The Skin You're In- Jim Kenyon's continuing fight against a pre-cancerous skin condition

Last month CNY Central's Jim Kenyon underwent minor facial surgery to biopsy three patchy areas that were suspicious for possible skin cancer. All three biopsies showed Kenyon has a pre-cancerous condition called actinic keratosis.

Last week he had a follow up visit with Plastic Surgeon, Dr. Mark Potenza. Potenza says the number of patients he's seeing for pre-cancerous and cancerous skin conditions is growing at an alarming rate. He told Kenyon that he may be predisposed for pre-cancerous skin conditions which he described as "fair features, sun sensitive skin, sun exposure over a long period of time, not over 1 or 2 years but over 20 or 30 years. That's how long it takes for the sun to create a pre-cancer."

As part of his follow up visit, Kenyon had to undergo a full body skin examination to look for other suspicious areas for skin cancer. Physicians Assistant Lydia Anders used a magnification glass with an attached light to inspect his body, literally from head to toe. At one point she told Kenyon, "Your skin type is definitely set up for skin cancer."

It didn't take long before Anders focused on an area on the right side of his face. "On this cheek here you have a few pink patchy areas." she noted. Those areas will be removed and sent off to a lab for analysis during a future office visit.

Jim Kenyon decided to document his experience to raise awareness about a problem which some experts say is becoming an epidemic. Doctor Potenza told him that had the biopsies come back positive, he would have contracted either basal cell or squamous cell skin cancer. Potenza says actinic keratosis is not associated with melanoma which is the most deadly form of skin cancer. Melanoma has increased to the point where 1 in 36 for men will contract the disease at some point during their lifetimes. The lifetime probability rate for women is 1 in 55. Last year, 70,230 Americans were expected to be diagnosed with melonoma and 8,790 would die from the disease. Melanoma most often shows itself as a dark, irregular mole that often will change in shape and color. The danger with melanoma is that it can spread cancer throughout your body.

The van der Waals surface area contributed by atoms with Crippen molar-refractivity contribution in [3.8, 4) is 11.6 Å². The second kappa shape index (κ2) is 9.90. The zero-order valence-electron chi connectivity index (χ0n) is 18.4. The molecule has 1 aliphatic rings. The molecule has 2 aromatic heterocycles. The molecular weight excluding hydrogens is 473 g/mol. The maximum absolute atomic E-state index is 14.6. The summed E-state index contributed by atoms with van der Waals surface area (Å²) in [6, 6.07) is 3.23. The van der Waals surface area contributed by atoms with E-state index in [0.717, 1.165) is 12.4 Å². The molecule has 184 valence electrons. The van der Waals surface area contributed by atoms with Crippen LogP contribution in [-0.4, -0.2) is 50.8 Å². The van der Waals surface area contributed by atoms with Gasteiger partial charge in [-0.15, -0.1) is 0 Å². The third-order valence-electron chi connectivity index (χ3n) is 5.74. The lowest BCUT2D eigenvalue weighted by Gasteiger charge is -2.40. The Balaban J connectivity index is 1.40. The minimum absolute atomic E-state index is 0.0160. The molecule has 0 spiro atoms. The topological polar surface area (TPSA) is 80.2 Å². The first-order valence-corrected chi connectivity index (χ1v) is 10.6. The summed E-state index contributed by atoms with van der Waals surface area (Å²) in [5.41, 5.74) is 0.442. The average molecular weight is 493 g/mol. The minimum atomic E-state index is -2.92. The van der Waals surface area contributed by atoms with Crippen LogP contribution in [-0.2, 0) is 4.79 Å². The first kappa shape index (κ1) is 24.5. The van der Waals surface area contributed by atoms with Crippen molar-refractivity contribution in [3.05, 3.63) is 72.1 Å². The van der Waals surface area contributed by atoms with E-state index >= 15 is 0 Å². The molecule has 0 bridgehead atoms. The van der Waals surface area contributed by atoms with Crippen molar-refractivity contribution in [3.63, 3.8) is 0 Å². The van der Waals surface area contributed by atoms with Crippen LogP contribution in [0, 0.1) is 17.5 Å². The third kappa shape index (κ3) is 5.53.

Anders didn't find evidence of melanoma on Kenyon, but she did find an irregular mole on his right arm that needed to be measured and recorded for future examinations.

Potenza instructed Kenyon, "You're going to pay attention to spots that look like the ones we biopsied and if you find one... you're going to call us." ã??

It will also be up to Kenyon to take common sense precautions against the harmful rays of the sun. Potenza said they include:

- Avoiding exposure to the sun between the hours of 10:00 am and 2:00 pm

- Wearing sunscreen

- Wearing protective clothing

- Wearing a hat while outside

"The sun...makes us all feel better. I don't think you can put that aside." Potenza says, "but there's certain things to do to protect yourself so you can experience the benefits of the sun."